As shown in FIG. 14, base section 230 is formed in the shape of a planar rectangular plate bounded by two perpendicular end panels 232 and 234 (FIG. 13). As before, holes may be formed in both end panels 232 and 234, and holes or recesses may be formed along the edges of the base section 230 to provide ingress for communication lines. The holes or recesses should be positioned relative to the legs 212 and 214 for guiding cables in bunches out from between said legs. Likewise, rubber grommets should be provided around each hole to insure an impervious seal around each line. In the present embodiment, recesses are defined along each lateral edge of base section 230 for respective cables, and continuous strips 260 of elastomeric material are affixed along each lateral edge. Strips 260 have an outer end portion 262 which extends beyond the lateral edge of the base section 230 to an outer edge. Strips 260 are formed with a plurality of slits which extend to the outer edge thereof at each recess in base section 230. This permits a cable to be slidably inserted along the slit into the recess, with the elastomeric strip 260 gripping the cable as it extends through the slit. Upturned flanges 264 are formed along the intersection of each door 210 and 220 with its corresponding legs 212 and 214, respectively. Flanges 264 extend from sections 266 to an edge 268, respectively, which engage the outer end portion 262 of the associated elastomeric strip 260 outwardly of the array of cables passing therethrough (through the slits). Flanges 264 deflect the elastomeric strips 260 to assuredly close any opening which otherwise may exist between the outer edge of the elastomeric strip and the door, thus preventing ingress of insects and the like.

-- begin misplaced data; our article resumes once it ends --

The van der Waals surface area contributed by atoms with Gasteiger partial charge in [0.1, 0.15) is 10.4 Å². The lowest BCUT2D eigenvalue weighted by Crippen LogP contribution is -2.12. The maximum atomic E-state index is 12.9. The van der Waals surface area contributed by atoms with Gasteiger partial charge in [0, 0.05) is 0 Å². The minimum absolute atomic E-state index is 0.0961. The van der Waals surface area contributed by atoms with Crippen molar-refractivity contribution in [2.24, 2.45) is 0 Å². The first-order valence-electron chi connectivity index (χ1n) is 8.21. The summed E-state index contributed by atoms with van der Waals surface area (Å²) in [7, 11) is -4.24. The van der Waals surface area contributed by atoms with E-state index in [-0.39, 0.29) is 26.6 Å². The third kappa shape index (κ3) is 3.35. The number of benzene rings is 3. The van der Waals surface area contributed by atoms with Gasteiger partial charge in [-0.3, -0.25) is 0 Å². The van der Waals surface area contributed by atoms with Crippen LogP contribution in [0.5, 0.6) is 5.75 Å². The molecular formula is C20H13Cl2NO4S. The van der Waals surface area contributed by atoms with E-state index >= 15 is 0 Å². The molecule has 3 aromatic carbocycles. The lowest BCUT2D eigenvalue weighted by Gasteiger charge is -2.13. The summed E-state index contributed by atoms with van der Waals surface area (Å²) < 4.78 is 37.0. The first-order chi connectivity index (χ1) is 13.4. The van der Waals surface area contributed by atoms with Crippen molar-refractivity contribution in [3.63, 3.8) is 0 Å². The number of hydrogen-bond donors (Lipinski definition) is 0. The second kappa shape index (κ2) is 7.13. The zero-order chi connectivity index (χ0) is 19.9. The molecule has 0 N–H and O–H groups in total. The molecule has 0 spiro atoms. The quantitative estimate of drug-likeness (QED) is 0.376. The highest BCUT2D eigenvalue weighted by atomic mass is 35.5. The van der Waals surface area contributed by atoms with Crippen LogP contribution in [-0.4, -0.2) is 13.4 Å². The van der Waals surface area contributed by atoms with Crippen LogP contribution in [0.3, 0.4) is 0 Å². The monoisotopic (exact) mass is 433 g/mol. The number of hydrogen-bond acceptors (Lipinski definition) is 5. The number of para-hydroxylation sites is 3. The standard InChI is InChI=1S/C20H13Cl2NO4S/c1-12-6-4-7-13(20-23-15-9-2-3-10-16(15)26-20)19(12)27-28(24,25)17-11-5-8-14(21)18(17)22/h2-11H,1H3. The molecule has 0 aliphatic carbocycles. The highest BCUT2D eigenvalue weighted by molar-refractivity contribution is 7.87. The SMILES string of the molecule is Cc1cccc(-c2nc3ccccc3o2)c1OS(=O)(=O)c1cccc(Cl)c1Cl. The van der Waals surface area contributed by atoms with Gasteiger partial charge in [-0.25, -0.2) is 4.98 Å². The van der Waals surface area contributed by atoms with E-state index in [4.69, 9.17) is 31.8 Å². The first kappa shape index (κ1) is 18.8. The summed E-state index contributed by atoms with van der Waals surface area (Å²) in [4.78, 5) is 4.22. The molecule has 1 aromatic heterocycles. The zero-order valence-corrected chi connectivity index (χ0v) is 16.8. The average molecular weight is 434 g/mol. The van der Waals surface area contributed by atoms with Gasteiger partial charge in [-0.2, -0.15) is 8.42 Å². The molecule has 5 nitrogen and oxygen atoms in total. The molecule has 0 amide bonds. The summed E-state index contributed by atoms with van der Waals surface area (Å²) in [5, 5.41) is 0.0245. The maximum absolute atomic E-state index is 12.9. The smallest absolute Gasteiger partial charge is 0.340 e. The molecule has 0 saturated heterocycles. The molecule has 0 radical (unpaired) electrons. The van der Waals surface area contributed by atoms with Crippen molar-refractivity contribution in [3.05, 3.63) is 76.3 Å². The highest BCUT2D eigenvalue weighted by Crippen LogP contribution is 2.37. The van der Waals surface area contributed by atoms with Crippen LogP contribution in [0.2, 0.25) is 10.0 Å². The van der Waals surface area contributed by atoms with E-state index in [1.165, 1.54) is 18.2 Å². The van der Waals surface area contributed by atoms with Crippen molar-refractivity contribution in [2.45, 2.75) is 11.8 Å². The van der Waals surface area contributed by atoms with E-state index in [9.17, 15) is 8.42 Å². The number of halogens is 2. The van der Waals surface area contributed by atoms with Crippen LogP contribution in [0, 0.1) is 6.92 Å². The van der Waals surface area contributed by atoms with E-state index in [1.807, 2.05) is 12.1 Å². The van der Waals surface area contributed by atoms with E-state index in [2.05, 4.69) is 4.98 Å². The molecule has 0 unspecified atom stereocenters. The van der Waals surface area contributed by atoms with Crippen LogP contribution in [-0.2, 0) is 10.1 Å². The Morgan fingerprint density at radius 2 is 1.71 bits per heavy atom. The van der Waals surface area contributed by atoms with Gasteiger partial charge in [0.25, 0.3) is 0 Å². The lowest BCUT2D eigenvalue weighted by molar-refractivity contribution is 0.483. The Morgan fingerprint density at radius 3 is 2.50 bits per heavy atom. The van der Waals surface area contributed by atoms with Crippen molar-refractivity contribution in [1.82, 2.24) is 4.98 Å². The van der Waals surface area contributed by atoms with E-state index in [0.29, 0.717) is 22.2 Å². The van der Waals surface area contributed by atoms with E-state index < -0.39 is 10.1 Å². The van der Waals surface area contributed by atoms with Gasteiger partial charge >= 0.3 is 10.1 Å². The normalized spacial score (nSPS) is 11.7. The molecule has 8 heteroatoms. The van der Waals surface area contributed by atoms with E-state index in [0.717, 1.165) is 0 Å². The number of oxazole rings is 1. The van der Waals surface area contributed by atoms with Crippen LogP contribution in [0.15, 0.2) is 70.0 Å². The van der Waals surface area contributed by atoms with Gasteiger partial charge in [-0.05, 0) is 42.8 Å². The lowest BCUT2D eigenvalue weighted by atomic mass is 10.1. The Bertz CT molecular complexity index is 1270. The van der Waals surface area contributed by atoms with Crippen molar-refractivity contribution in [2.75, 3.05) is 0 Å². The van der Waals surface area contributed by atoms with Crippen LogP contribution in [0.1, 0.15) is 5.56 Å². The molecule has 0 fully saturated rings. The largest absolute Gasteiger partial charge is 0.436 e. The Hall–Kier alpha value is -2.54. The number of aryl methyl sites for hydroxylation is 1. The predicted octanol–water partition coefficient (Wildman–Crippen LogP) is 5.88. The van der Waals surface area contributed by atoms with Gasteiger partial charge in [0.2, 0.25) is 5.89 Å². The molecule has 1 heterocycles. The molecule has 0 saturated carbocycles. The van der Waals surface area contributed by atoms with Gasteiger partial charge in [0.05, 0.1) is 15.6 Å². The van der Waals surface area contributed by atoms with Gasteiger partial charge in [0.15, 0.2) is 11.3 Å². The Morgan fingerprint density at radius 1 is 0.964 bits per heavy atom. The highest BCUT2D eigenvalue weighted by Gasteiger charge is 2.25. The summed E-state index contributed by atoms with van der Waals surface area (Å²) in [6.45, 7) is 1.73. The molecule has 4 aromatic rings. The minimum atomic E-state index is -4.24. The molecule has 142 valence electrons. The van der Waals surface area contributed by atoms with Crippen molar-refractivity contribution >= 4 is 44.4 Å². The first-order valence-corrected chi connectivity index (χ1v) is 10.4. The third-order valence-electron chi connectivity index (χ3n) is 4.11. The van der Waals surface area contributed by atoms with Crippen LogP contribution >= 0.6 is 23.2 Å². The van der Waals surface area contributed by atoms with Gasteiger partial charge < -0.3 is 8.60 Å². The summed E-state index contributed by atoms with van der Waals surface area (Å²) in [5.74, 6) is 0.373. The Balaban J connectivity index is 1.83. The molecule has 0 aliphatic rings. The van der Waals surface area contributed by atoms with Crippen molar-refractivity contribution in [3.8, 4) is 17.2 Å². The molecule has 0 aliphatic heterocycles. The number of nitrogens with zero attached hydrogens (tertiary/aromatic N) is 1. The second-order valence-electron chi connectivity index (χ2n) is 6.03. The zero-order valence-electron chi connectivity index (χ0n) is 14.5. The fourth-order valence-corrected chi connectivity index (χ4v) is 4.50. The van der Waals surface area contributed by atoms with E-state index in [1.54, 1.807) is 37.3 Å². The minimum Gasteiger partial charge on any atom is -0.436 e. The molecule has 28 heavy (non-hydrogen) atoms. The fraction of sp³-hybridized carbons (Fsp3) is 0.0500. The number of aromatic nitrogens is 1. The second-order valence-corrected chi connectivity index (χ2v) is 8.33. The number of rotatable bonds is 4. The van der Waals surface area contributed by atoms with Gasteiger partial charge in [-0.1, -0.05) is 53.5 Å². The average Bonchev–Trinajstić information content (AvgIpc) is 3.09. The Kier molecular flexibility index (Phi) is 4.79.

In the present embodiment, the base section 230 is substantially flat, and a mounting structure formed by opposed flanges 231 extends rearwardly perpendicularly a short distance from the base section 230. As shown in FIGS. 13 and 14, enclosure 200 is mountable for example onto mounting bracket 240 already affixed to a pole by screws, by bolts extending from flanges 231 being lowered into downwardly directed slots of the mounting bracket. A series of hinges 237 is spaced along each of the rearwardly extending flanges 231, and hinges 237 extend outwardly therefrom parallel to the base section 230. The legs 212 and 214 of the gull-wing doors 210 and 220, respectively, wrap around the base section 230 and are pivotally anchored to corresponding hinges 237. As before, the doors 210 and 220 fall away from the sides of base section 230 rather than opening outward, and virtually no frontal clearance is required. Doors 210 and 220 are stamped or formed to conform to the end panels 232 and 234, and the doors overlap along a seam 236 when fully closed over base section 2301 to insure a weatherproof seal. Legs 212 and 214 are pivotally anchored to respective hinges 237 at a distance spaced rearwardly from base section 230, and all legs 212 and 214 initially extend laterally outward from rearwardly extending flanges 231 and then forwardly past base section 230. As a result, when doors 210 and 220 are closed they define an open region 270 (seen in FIG. 15) extending between the legs and base section 230 through which the array of cables will extend, exteriorly of the enclosure, with the open region 270 being exposed to the environment and not providing a haven for nests of insects, rodents, birds, or the like.
FIGS. 15 and 16 are an enlarged perspective view and a back view, respectively, of an exemplary leg 212 of door 210 which is pivotally attached to the hinge 237 on rearwardly extending flanges 231. In practice, all legs 212 and 214 are attached in the same manner, and hinges 237 make it possible to selectively lock doors 210 and 220 in an open position during servicing.
As shown, each hinge 237 further comprises two outwardly extending ears 238 having aligned holes at their tips. An axle 239 is carried between the ears 238 in the holes, and the axle 239 protrudes to one side of ears 238. The leg 212 is stamped into a generally U-shaped cross-section, and holes are formed in the sides of leg 212 at the base to receive axle 239. In this manner, leg 212 is pivotally carried on hinge 237 by axle 239. The weight of door 210 is sufficient to maintain the pivotal seating.